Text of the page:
FIELD OF THE INVENTION
- BACKGROUND OF THE INVENTION
This invention relates generally to digital imaging systems, and more particularly to a method of filtering digital images to reduce aliasing in the halftoning process.
When digital images are resampled, screened and finally printed on a printing device utilizing halftones, jagged edges and subject-moire are sometimes introduced in the printed image. The introduction of jaggies and subject-moire occurs when the image contains frequency patterns which are near to, or higher than, the frequency of one of the halftone screens of the printing device. This phenomenon is generally known as aliasing.
Antialiasing in the context of digitizing line art and certain graphical image structures is a method of using intermediate levels of intensity to achieve subpixel position of edges for several reasons including reduction or elimination of jaggies on the edges of lines and polygons, including text. Antialiased refers to those segments or regions of an image that are effected by an antialiasing operation applied to the image (e.g., an image processing operation or a physical process resulting in gray pixels along the edges of line art or text). Jaggies are primarily visible at the edges of sloped lines approaching horizontal or vertical.
A number of patents and publications have disclosed information relevant to antialiasing. For example, “A Comparison of Antialiasing Techniques,” IEEE CG&A, Vol. 1, No. 1, January 1981, pp. 40-48, F. Crow suggests that prefiltering is a computationally effective technique for antialiasing. U.S. Pat. No. 5,432,898 to Curb et al, issued Jul. 11, 1995, describes a system and method for anti-aliasing of lines within a data processing system having graphics capability. U.S. Pat. No. 5,438,656 to Valdes, et al., issued Aug. 1, 1995, describes a method of synthesizing multi-level raster shapes directly from ideal shapes. U.S. Pat. No. 6,144,461 to Crean, et al., issued Nov. 7, 2000, describes a method for antialiased tagging (AAT) applied coincident with an antialiasing operation, in which a different filter is used for each image content type (e.g., text, graphics).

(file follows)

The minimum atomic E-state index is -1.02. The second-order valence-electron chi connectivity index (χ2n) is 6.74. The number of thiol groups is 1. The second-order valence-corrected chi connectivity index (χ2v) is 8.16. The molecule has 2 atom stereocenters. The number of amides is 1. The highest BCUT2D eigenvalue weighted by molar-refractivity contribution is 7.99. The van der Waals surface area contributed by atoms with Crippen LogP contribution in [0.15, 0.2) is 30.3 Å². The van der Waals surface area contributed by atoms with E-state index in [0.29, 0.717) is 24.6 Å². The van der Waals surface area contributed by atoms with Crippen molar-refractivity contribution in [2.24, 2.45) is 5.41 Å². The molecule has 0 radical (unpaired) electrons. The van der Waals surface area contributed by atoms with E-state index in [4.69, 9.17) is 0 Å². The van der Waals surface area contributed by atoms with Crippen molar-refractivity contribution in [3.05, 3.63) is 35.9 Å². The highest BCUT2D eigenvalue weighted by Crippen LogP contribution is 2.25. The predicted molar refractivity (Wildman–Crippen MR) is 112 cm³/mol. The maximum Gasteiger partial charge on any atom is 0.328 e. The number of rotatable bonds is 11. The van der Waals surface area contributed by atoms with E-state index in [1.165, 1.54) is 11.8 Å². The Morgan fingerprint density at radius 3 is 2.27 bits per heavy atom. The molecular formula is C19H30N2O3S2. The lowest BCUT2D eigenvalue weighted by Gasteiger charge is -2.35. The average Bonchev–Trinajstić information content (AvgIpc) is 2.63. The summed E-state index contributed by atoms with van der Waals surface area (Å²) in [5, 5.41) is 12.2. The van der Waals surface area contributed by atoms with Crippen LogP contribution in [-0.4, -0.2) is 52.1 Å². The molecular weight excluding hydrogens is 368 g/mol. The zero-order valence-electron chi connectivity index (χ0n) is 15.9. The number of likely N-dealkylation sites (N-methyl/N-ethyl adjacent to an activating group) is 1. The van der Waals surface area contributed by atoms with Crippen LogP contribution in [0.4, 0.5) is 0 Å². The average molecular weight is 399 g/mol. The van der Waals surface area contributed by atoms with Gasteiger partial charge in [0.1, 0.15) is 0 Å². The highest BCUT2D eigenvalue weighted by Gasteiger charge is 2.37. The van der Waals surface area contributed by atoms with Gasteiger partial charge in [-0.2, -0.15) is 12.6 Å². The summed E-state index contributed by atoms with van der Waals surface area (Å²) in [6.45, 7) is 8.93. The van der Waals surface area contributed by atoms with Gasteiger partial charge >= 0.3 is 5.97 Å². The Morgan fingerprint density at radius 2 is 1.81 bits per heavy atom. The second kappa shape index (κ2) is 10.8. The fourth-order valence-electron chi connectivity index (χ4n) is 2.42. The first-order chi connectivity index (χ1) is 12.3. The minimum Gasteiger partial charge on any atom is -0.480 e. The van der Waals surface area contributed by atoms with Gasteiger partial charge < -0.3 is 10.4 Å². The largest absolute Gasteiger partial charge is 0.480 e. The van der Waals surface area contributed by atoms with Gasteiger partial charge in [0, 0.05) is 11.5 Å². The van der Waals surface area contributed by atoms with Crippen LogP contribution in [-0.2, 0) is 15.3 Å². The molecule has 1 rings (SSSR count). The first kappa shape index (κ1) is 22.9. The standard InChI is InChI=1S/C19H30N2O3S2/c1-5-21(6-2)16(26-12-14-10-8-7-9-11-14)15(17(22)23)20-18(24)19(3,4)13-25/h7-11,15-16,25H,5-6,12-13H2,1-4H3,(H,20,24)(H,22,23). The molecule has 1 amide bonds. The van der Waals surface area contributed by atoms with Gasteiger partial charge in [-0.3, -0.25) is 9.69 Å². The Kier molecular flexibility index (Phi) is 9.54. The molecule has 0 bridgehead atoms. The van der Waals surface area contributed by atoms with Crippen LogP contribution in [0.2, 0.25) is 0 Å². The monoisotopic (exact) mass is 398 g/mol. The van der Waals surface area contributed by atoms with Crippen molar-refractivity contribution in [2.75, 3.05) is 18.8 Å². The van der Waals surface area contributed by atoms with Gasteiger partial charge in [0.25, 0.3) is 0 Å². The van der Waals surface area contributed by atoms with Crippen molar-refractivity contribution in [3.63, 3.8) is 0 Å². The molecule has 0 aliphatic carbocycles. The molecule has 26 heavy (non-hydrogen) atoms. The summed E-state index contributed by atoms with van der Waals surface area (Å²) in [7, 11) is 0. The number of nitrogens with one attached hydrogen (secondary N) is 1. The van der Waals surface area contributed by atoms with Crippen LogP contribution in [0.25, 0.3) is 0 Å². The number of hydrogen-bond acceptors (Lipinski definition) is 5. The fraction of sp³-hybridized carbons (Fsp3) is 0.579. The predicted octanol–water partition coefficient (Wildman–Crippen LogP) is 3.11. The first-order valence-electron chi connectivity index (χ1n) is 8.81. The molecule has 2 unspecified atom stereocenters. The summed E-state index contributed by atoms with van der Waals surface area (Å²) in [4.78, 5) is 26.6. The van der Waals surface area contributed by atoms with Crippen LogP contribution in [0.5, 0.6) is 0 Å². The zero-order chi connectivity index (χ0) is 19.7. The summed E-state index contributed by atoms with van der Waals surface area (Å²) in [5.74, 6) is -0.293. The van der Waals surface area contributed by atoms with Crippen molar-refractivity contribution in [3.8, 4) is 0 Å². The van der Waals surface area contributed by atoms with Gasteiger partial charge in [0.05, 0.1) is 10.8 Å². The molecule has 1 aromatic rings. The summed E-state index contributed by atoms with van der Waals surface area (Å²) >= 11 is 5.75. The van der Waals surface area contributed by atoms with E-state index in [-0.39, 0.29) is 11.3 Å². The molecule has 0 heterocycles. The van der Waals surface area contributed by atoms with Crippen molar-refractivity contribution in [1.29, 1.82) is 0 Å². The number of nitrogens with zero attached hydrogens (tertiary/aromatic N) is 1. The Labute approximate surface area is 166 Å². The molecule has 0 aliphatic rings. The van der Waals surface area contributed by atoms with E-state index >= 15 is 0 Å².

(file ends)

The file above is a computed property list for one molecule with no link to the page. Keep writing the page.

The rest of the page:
- SUMMARY OF THE INVENTION
A common method for reducing aliasing is to apply a low pass filter (an anti-aliasing filter) to the original image before it is being resampled, or another low-pass filter prior to halftoning. The problem with applying either low-pass filter is that low-pass filters reduce effective resolution. Jaggies as well as subject-moire patterns are generally most severe when the image content is aligned with one of the two axial directions of a halftone screen. This is particularly true in the case of line screens, where there is only one axial direction. Low-pass filtering of an image prior to halftoning lowers the effective resolution and quality of an image isotropically, when it may not have been necessary since the resulting interference patterns are highly directional. It would be desirable to have an optimal filter such that the jagged edges and visual artifacts disappear, while blurring the image as little as possible.